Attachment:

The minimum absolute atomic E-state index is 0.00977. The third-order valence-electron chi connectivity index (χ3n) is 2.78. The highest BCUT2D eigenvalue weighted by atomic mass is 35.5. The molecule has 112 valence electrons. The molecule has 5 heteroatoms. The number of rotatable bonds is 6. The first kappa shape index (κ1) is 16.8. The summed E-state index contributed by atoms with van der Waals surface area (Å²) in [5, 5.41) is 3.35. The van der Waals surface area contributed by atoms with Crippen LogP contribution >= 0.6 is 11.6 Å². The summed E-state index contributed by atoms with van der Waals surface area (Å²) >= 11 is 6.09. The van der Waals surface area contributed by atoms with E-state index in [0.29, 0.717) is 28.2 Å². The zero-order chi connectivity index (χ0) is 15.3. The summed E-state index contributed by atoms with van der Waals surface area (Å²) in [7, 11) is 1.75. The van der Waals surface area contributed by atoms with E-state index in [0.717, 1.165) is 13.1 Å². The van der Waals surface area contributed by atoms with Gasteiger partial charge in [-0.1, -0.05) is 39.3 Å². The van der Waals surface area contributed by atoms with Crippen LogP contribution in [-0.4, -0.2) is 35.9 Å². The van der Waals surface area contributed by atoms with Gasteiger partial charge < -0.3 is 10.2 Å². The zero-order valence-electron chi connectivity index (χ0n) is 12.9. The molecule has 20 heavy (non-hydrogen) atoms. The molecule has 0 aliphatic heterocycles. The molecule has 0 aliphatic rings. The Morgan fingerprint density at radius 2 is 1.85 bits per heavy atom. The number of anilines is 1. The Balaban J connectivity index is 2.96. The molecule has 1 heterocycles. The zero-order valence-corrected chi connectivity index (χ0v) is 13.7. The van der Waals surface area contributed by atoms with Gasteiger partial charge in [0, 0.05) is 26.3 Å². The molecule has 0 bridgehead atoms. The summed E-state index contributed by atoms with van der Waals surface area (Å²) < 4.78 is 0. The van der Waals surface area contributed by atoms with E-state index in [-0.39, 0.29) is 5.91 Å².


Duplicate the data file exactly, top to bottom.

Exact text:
The minimum absolute atomic E-state index is 0.00977. The third-order valence-electron chi connectivity index (χ3n) is 2.78. The highest BCUT2D eigenvalue weighted by atomic mass is 35.5. The molecule has 112 valence electrons. The molecule has 5 heteroatoms. The number of rotatable bonds is 6. The first kappa shape index (κ1) is 16.8. The summed E-state index contributed by atoms with van der Waals surface area (Å²) in [5, 5.41) is 3.35. The van der Waals surface area contributed by atoms with Crippen LogP contribution >= 0.6 is 11.6 Å². The summed E-state index contributed by atoms with van der Waals surface area (Å²) >= 11 is 6.09. The van der Waals surface area contributed by atoms with E-state index in [0.29, 0.717) is 28.2 Å². The zero-order chi connectivity index (χ0) is 15.3. The summed E-state index contributed by atoms with van der Waals surface area (Å²) in [7, 11) is 1.75. The van der Waals surface area contributed by atoms with E-state index in [0.717, 1.165) is 13.1 Å². The van der Waals surface area contributed by atoms with Gasteiger partial charge in [-0.1, -0.05) is 39.3 Å². The van der Waals surface area contributed by atoms with Crippen LogP contribution in [-0.4, -0.2) is 35.9 Å². The van der Waals surface area contributed by atoms with Gasteiger partial charge < -0.3 is 10.2 Å². The zero-order valence-electron chi connectivity index (χ0n) is 12.9. The molecule has 20 heavy (non-hydrogen) atoms. The molecule has 0 aliphatic heterocycles. The molecule has 0 aliphatic rings. The Morgan fingerprint density at radius 2 is 1.85 bits per heavy atom. The number of anilines is 1. The Balaban J connectivity index is 2.96. The molecule has 1 heterocycles. The zero-order valence-corrected chi connectivity index (χ0v) is 13.7. The van der Waals surface area contributed by atoms with Gasteiger partial charge in [0, 0.05) is 26.3 Å². The molecule has 0 bridgehead atoms. The summed E-state index contributed by atoms with van der Waals surface area (Å²) < 4.78 is 0. The van der Waals surface area contributed by atoms with E-state index in [-0.39, 0.29) is 5.91 Å².